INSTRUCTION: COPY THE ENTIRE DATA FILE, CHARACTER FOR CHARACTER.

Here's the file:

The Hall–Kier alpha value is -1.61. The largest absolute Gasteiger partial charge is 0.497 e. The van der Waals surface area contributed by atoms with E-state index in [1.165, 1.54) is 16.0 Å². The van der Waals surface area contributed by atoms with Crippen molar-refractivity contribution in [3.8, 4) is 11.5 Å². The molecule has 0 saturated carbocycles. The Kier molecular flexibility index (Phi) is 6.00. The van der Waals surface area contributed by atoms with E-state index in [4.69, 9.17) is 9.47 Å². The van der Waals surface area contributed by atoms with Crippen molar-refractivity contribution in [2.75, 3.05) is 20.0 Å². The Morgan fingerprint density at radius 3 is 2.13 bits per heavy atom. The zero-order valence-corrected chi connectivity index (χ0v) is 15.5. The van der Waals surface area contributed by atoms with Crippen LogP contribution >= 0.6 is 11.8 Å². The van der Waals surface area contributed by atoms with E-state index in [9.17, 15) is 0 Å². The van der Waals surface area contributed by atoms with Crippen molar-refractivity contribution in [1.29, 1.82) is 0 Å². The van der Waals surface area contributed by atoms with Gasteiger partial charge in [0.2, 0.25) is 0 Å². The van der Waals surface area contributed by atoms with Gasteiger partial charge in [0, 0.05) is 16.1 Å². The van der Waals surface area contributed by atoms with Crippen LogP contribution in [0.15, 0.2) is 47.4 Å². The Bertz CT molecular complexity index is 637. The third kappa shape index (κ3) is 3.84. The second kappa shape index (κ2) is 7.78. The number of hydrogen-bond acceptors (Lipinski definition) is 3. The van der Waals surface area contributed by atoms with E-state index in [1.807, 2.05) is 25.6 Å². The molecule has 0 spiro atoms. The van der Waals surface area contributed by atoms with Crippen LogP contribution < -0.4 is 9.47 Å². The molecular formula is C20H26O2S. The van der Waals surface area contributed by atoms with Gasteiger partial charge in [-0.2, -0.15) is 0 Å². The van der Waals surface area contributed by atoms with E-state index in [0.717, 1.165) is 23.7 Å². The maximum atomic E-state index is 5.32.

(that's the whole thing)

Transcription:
The Hall–Kier alpha value is -1.61. The largest absolute Gasteiger partial charge is 0.497 e. The van der Waals surface area contributed by atoms with E-state index in [1.165, 1.54) is 16.0 Å². The van der Waals surface area contributed by atoms with Crippen molar-refractivity contribution in [3.8, 4) is 11.5 Å². The molecule has 0 saturated carbocycles. The Kier molecular flexibility index (Phi) is 6.00. The van der Waals surface area contributed by atoms with E-state index in [4.69, 9.17) is 9.47 Å². The van der Waals surface area contributed by atoms with Crippen molar-refractivity contribution in [2.75, 3.05) is 20.0 Å². The Morgan fingerprint density at radius 3 is 2.13 bits per heavy atom. The zero-order valence-corrected chi connectivity index (χ0v) is 15.5. The van der Waals surface area contributed by atoms with Crippen LogP contribution >= 0.6 is 11.8 Å². The van der Waals surface area contributed by atoms with E-state index in [9.17, 15) is 0 Å². The van der Waals surface area contributed by atoms with Crippen molar-refractivity contribution in [1.29, 1.82) is 0 Å². The van der Waals surface area contributed by atoms with Gasteiger partial charge in [0.2, 0.25) is 0 Å². The van der Waals surface area contributed by atoms with Gasteiger partial charge in [0, 0.05) is 16.1 Å². The van der Waals surface area contributed by atoms with Crippen LogP contribution in [0.15, 0.2) is 47.4 Å². The Bertz CT molecular complexity index is 637. The third kappa shape index (κ3) is 3.84. The second kappa shape index (κ2) is 7.78. The number of hydrogen-bond acceptors (Lipinski definition) is 3. The van der Waals surface area contributed by atoms with E-state index in [1.807, 2.05) is 25.6 Å². The molecule has 0 spiro atoms. The van der Waals surface area contributed by atoms with Crippen LogP contribution < -0.4 is 9.47 Å². The molecular formula is C20H26O2S. The van der Waals surface area contributed by atoms with Gasteiger partial charge in [-0.2, -0.15) is 0 Å². The van der Waals surface area contributed by atoms with E-state index in [0.717, 1.165) is 23.7 Å². The maximum atomic E-state index is 5.32.